In predicting SWB, most studies with SCI subjects to date have focused exclusively on nomothetic factors-those that affect, or are assumed to affect, everyone and more or less to the same degree: functional status (a lower level of injury is better), employment (working, and working at a high salary, is better), etc. These studies have been able to predict only a relatively small percentage of variance in life satisfaction or happiness, which may be due to poor measures (both of outcome factors and of predictors), faulty assumptions (especially those of linear relationships of the factors involved), and multiple causation of the phenomena at hand. However, another possibility is that no simple determinants of well-being exist that have an effect across all persons, whatever their culture, gender, age, level of injury, and preinjury achievements. Perhaps this nomothetic perspective needs to be abandoned, and effective prediction of happiness and satisfaction can be better achieved if an ideographic perspective is adopted: well-being is determined by achieving (or maybe by just striving for) whatever each person sets out for him or herself to be the minimal requirements and optimal goals of life.

Theoretical underpinnings for this view exist [22], and support has been found in several studies with nondisabled persons [122-125). SCI would seem to be an ideal "laboratory" for studying the hypotheses that can be derived from, for example, Ormel et al.'s "social production functions" theory [22] because of the sudden and complete change of lifestyle that SCI imposes. Much of whatever "worked" for the person in creating happiness, satisfaction, and a positive view of self almost certainly is no longer of benefit after SCI. Prospective investigations studying a small group of subjects starting soon after injury, beginning with a retrospective exploration of preinjury life, is an optimal design for this type of research. Unfortunately, the major existing prospective SCI studies (such as the SCI Model Systems National Data Base [126] and Krause's long-running project [127]) involve too few assessment points, spaced many years apart, and too wide a variety of subjects to produce much useful information. A longitudinal qualitative study such as that of Stensman [106] with only 17 subjects may generate some useful information but is unlikely to have sufficient consistency in systematically assessing a range of factors from one time point to the next to do much more than generate hypotheses.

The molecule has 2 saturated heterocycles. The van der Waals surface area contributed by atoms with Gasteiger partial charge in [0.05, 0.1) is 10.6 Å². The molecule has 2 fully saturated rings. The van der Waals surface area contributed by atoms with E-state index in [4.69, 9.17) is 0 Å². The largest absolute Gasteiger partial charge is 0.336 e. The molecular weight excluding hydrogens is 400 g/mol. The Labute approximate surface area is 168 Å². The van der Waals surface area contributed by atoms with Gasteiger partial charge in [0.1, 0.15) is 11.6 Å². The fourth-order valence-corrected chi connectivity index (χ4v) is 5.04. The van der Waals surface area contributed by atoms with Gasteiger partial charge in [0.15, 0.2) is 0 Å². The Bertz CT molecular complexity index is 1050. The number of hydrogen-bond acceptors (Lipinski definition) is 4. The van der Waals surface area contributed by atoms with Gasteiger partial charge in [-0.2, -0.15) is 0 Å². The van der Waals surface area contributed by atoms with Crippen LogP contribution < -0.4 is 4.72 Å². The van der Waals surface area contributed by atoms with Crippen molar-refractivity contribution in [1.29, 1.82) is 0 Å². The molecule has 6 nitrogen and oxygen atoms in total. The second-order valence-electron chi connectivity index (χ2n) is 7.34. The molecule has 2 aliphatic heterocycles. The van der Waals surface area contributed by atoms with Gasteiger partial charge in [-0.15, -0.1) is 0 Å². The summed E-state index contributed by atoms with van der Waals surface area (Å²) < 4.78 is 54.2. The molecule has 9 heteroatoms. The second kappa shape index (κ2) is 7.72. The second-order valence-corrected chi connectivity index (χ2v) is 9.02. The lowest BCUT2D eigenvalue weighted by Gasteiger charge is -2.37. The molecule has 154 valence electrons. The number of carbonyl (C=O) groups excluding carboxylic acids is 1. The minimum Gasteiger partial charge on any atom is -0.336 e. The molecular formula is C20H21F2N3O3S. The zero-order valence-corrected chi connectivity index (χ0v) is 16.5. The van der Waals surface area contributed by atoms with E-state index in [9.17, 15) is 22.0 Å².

Quality of life AS ACHIEVEMENTS

In principle, any aspects of their life and environment that people consider relevant to QoL could be investigated by SCI researchers to characterize the direct and indirect consequences of the injury and the effectiveness of the medical, social, and rehabilitative services available to lessen or reverse the cascade of consequences of the injury. However, most studies have focused on secondary conditions and symptoms and on the disablements, or subsets of disablements, listed in the WHO taxonomies of impairments, activities/activity limitations, and participation/participation restrictions [107]. Even before the construct of QoL was used as an organizing concept for this type of research, a focus on activities of daily living and major social roles (e.g., occupation and marital status) came naturally. For impairments and activities, an obvious metric was available-"normal functioning." Measures such as the ASIA Motor Scale [128] and the Functional Independence Measure [129] have as their reference point the abilities of nondisabled persons. By definition, individuals with SCI score less than this ideal, and research has focused on how much less, given varying levels of injury and the nature and extent of medical and rehabilitative efforts. For participation aspects such as fulfilling major life roles, although no such simple metrics are available [130], researchers have not stopped attempting to quantify "handicap" (e.g., the Craig Handicap Assessment and Reporting Technique [CHART] [131]), community integration (e.g., the Community Integration Questionnaire [132]), participation (e.g., Life-H [133]), and related constructs.